Back in 2012, three Baton Rouge attorneys came to the aid of several disgruntled police officers with a high-profile federal lawsuit against the Lafayette Police chief and a number of higher-ups in city-parish government.
|"It is truly unfortunate that the department and our community have been distracted by these distortions of fact" — Chief Jim Craft commenting on Thursday's dismissal of the lawsuit against his department and City Hall.|
And with their claims of a big-time conspiracy tracing up to the highest ranks of local government, they became darlings of the local media almost overnight, leaving a temporary black eye on the department and City Hall.
That all changed Thursday in what some witnesses are calling an "embarrassing" dissection of the lawsuit that revealed proof and cold-hard facts were exchanged for hearsay and conspiracy, resulting in one of the attorneys, Royal Alexander, even going so far as to plead with U.S. District Judge Richard Haik to not be sanctioned.
Alexander was joined during Thursday's hearing by his law partners, Christopher Alexander (also his brother) and Stephen Spring.
According to several sources who witnessed the hearing, the situation got off to a bad start from the very beginning thanks to Spring’s late arrival, which prompted a stern rebuke from Haik who made the Baton Rouge attorney sit with the rest of the onlookers away from his partners and clients at the counsel table. And it only worsened from there, with Haik going through every deposition, reading every word and looking over every claim made by the lawsuit, putting Spring and the Alexander brothers under the microscope to prove the facts of their case.
They did just the opposite.
“It was an absolute embarrassment,” says one source who witnessed Thursday’s hearing but spoke on the condition of anonymity.
For all six of the remaining plaintiffs in the case — including Kane Marceaux, Scott Poiencot, Greg Cormier, Gabe Thompson, Nolvey Stelly and Uletom Hewitt — Haik went one by one, listing the allegations made by each and demanding proof from their attorneys. For each of their six clients, Spring and the Alexanders were left nearly speechless, and with no facts in hand to prove their claims of corruption, Haik’s response for each of the six was the same: Case dismissed.
“By the time it got to the third or fourth plaintiff, Royal Alexander was saying ‘Please don’t sanction me, please don’t sanction me,’” recalls one of our sources.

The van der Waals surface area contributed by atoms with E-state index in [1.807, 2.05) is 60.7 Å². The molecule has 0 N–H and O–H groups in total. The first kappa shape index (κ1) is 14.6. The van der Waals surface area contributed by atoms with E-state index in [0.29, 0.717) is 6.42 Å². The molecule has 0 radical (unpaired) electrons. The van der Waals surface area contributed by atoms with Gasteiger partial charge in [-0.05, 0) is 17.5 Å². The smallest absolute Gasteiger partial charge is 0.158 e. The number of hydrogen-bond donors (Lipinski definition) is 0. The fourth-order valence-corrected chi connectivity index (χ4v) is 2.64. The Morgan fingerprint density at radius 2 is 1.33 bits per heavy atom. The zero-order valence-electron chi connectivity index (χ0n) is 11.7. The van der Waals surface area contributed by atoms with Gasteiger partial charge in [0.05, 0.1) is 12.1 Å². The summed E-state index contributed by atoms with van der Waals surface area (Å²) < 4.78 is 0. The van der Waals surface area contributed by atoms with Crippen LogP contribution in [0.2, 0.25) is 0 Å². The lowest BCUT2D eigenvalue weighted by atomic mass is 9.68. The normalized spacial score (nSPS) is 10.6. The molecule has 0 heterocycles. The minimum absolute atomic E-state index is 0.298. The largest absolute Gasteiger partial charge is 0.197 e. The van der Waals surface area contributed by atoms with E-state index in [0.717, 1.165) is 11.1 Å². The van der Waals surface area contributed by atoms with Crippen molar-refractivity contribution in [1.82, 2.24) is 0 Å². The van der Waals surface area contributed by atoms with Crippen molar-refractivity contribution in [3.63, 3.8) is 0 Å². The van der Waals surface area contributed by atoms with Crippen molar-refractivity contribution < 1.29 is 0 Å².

Haik’s examination revealed a number of big holes in the suit, like one plaintiff’s claim that he was the target of retaliation — namely that he was transferred to a different, less desirable division within the department — by Police Chief Jim Craft and LCG Chief Administrative Officer Dee Stanley for a restraining order he filed against the two as a result of the lawsuit. The officer’s transfer, however, happened prior to the issuance of the restraining order.
When asked how that could be a form of retaliation if Stanley and Craft had no knowledge of the restraining order, Spring and the Alexanders were short on answers. In fact, they said nothing.
Haik continued to pick apart the allegations, focusing on the claims by several officers that their punishment from Craft and Stanley involved a transfer to a high-crime area described in the lawsuit as “Hell’s Kitchen.” It too blew up in the faces of the Baton Rouge attorneys.
Examining the depositions taken by Spring and the Alexanders, Haik wanted to know why each officer claiming to have been transferred to Hell’s Kitchen had a disparate understanding of where exactly Hell’s Kitchen was. Each officer described a different part of the city as being Hell’s Kitchen, with one officer even saying he thought it was a “TV show.”
Thursday’s hearing marks the end of what has been called the “Serpico” suit — a reference to the 1973 Al Pacino film about an officer's fight against police force corruption — and for Spring and the Alexanders, it could possibly mean the end of creating conspiracies in Lafayette’s courtrooms. (For more on this case and the antics of Spring and the Alexanders, read our July 2013 article “The Lawyers of Last Resort,” which details how they’ve repeatedly used smoke-and-mirror schemes to drum up attention for lawsuits that are based more on hearsay than fact, and represent clients who are more disgruntled than they are victims.)
Following Thursday’s conclusion of a case that’s hung over the heads of Lafayette officials for the last two years, The IND reached out to Chief Craft for comment.
He issued this statement:
Over the last two years of court proceedings involving the baseless and unfounded allegations in this lawsuit, we never lost faith in the fact that our actions were proper and legal. After a meticulous review of each and every claim, a federal judge determined this lawsuit to be without merit and dismissed it.
I thank my fellow officers and our legal defense team for their support during this ordeal and I also thank the citizens of Lafayette for their trust in the leadership of their police department. It is truly unfortunate that the department and our community have been distracted by these distortions of fact.
We are obviously pleased that this is over and we are now able to fully focus our attention on the affairs of the Lafayette Police Department.